The Best of Ingredients

Drew Gehling and Jesse Mueller  in “Waitress,” directed by Diane Paulus, at the Brooks Atkinson Theatre.  | JOAN MARCUS
Drew Gehling and Jesse Mueller in “Waitress,” directed by Diane Paulus, at the Brooks Atkinson Theatre. | JOAN MARCUS

BY DAVID KENNERLEY | It’s almost impossible to talk about “Waitress,”the highly anticipated new musical about a careworn server at a Southern roadside diner who also creates its yummy pies, without slipping into corny baking metaphors. Especially when Jessie Nelson (book) and soulful pop singer-songwriter Sara Bareilles (who wrote the superb music and lyrics) have strenuously drawn parallels between baking pies and healing broken hearts, extracting joy from pain, making peace with “happy enough,” and seizing your dreams.

The ingredients of this alternately moody and snappy comic drama, based on the 2007 film of the same name, are chosen with utmost care. You could say that down-to-earth Jenna, the titular waitress (the divine Jessie Mueller, Tony Award-winner for “Beautiful, The Carole King Musical”) serves as the flour for this endeavor. Trapped in a loveless marriage to a brute, she finds herself pregnant and miserable. She gives her pies precious names depending on whatever tribulation — or dream — she’s processing that day, like “My Husband’s a Jerk Chicken Pot Pie,” “Jumping Without a Net Bottomless Pie,” and “Almost Makes You Believe Again Pie.”

Jenna’s forbidden love interest, who happens to be her obstetrician (Drew Gehling), adds the requisite sugar. A decidedly sour note is provided by Jenna’s derelict, abusive husband, Earl (a ferocious Nick Cordero).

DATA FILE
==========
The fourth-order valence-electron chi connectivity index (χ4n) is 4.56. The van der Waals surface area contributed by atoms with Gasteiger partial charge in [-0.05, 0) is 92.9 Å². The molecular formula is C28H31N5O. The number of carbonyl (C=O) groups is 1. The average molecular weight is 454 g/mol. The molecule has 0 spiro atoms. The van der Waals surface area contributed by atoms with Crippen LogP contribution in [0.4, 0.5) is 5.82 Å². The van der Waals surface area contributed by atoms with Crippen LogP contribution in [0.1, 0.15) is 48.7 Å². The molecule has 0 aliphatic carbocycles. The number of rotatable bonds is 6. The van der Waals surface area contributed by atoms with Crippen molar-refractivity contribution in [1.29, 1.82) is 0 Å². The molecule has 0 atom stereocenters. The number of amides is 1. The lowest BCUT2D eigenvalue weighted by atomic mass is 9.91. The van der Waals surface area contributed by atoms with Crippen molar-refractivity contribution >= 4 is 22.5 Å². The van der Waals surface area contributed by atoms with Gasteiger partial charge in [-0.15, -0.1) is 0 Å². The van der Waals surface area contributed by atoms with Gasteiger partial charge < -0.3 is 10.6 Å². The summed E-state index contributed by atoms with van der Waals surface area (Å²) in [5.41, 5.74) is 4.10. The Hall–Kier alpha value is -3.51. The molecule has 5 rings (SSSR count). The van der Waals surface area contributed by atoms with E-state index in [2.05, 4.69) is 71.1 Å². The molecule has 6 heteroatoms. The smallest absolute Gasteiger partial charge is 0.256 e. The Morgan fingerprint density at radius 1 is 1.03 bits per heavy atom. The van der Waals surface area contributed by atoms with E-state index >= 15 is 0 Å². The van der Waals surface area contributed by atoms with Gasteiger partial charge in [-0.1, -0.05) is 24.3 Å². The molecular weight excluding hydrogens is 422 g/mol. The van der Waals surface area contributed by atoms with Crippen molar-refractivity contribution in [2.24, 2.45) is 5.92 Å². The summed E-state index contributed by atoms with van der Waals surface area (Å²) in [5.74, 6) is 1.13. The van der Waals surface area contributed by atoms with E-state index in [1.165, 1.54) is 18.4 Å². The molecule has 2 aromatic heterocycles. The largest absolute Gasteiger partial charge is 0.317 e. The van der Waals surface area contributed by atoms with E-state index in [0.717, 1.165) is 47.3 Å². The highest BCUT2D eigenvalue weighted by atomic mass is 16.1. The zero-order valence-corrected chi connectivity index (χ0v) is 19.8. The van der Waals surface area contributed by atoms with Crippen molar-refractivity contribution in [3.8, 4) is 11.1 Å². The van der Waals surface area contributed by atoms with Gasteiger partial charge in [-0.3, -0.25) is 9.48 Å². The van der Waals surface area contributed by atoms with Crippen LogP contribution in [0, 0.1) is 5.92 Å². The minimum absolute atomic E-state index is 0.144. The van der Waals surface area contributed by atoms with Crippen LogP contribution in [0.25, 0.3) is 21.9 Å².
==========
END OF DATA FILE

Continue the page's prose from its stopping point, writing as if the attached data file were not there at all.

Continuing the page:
Her wacked-out co-workers at Joe’s Pie Diner are the dramatic equivalent of Tabasco Sauce. The hefty-framed Becky (the vocal powerhouse Keala Settle) is a spitfire with a sensitive side. The feisty, pony-tailed Dawn (the comically gifted Kimiko Glenn) is a bundle of insecurities who later finds her self-confidence. Most of the supporting roles add a distinct salty nuttiness, especially Dawn’s obsessive new love interest (Christopher Fitzgerald, who delivers a manic, side-splitting performance).

The stunning set, designed by Scott Pask, features a funky mid-century diner, a dark, dumpy abode (Jenna and Earl’s, naturally), and gorgeous Edward Hopper-esque backdrops.

The Master Chef behind this concoction is none other than Diane Paulus, the director known for such recent hits as “Finding Neverland” and “Pippin.” And yet, even with all these promising fresh ingredients, the result is a bit of a letdown. Sure, it’s tasty enough, but, like Jenna’s pies, I wanted heavenly.

It’s as if Chef Paulus used a heavy duty electric mixer when a few deft strokes of a whisk would have done the trick.

WAITRESS | Brooks Atkinson Theatre, 256 W. 47th St. | Tue.-Thu. at 7:30 p.m.; Fri.-Sat. at 8 p.m.; Wed., Sat. at 2 p.m.; Sun. at 3 p.m. |  $69-$149 at ticketmaster.com | Two hrs., 35 mins., with intermission